1986 Masters: Koch knew to hurry up and hit
Monday, April 4, 2011
Gary Koch and Bob Tway faced a bit of a dilemma during the final round of the 1986 Masters. Playing in the group ahead of Jack Nicklaus, they found themselves playing the last four holes at Augusta National at a torrid pace – just trying to stay out of the way.
Jack Nicklaus at the Masters
Take a look back at Jack Nicklaus in the Masters tournaments over the years
Koch was putting out on the par-3 12th hole when he began to sense that the Golden Bear was on the prowl. Koch had heard roars when he was on the 10th and 11th holes. But the roar for Nicklaus at No. 11, as he made his third consecutive birdie less than 200 yards from where Koch stood on the 12th green, signaled something special was brewing.
“I guess it was probably the 15th when it really kind of sunk in what was going on,” Koch said. “He was waiting out in the fairway and we putted out. We walked over to the 16th tee and of course, he hits the iron shot in there pretty close, and the place just went ballistic.
“So I looked at Tway, and he looked at me, and we basically said, ‘You know, we need to get out of here. Because it’s getting too loud.’ ”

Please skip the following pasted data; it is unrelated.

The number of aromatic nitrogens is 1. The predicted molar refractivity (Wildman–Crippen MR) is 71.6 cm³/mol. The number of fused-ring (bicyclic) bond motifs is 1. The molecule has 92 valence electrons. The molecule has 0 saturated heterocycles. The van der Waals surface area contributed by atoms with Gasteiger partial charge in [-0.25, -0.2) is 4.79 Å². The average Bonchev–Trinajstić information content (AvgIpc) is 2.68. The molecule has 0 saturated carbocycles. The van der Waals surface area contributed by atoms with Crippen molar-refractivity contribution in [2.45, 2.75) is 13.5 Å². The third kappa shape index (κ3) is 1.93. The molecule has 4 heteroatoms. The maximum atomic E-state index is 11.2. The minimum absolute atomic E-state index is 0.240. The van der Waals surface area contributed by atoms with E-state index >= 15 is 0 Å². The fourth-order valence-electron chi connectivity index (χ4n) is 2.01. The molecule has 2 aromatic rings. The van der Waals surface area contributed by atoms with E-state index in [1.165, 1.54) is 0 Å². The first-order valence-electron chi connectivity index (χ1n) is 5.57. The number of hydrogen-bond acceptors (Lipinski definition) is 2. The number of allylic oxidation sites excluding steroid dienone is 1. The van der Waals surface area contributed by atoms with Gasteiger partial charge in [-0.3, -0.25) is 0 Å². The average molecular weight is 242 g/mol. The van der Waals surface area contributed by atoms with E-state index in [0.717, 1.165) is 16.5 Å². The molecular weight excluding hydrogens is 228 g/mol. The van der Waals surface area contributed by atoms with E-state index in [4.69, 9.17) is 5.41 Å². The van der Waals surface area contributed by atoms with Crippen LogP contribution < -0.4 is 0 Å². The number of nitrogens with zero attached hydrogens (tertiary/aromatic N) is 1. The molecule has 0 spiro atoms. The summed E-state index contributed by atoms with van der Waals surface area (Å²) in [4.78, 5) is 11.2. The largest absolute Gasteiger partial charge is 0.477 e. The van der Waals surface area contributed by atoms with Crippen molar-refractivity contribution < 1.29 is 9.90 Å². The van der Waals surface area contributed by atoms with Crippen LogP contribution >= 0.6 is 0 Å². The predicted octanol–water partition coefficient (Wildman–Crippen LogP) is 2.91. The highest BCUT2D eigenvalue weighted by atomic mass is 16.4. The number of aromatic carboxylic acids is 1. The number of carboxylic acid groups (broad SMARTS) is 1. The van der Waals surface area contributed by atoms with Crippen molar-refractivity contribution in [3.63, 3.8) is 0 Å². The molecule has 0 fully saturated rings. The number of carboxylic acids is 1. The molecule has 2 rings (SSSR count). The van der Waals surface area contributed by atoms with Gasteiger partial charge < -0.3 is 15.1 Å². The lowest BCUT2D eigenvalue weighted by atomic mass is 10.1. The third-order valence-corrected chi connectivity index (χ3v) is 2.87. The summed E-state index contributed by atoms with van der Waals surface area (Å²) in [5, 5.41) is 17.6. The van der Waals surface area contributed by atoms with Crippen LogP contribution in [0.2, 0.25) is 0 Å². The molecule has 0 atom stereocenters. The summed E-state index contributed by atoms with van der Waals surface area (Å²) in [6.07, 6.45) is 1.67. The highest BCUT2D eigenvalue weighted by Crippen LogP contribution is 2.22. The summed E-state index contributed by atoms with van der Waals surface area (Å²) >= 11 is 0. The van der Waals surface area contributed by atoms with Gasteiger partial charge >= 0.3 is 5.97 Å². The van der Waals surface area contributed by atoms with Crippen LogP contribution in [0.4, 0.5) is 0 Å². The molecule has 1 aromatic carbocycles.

Koch and Tway would hit “real quick” at 16 and almost jogged to the green, hoping they could putt out before Nicklaus attempted his eagle putt. But they couldn’t, and the stage belonged to Jack.
“Of course he makes the putt there, and the whole place (erupts),” Koch said. “The neat thing about 15 is that you have the people to the right of the green, the people to the left of the green, you’ve got all the people around on the bank (on the left side) at 16 and around behind 16 (green). And of course they’re all watching him. They’re not watching us. And it just was electric. The hair on the back of your neck just stood up.”
Once they finished 16, Koch and Tway again tried to race ahead of the Nicklaus surge. Nicklaus then stiffed his tee shot at 16. “It was crazy again,” recalled Koch. After hurriedly playing the 17th, Koch and Tway teed off on 18, and as they walked down the fairway, Nicklaus buried his birdie at 17 to take the lead.
“That roar when he made the putt at 17,” said Koch, “was probably, if not the loudest roar I’ve ever heard on the golf course, right next to it.”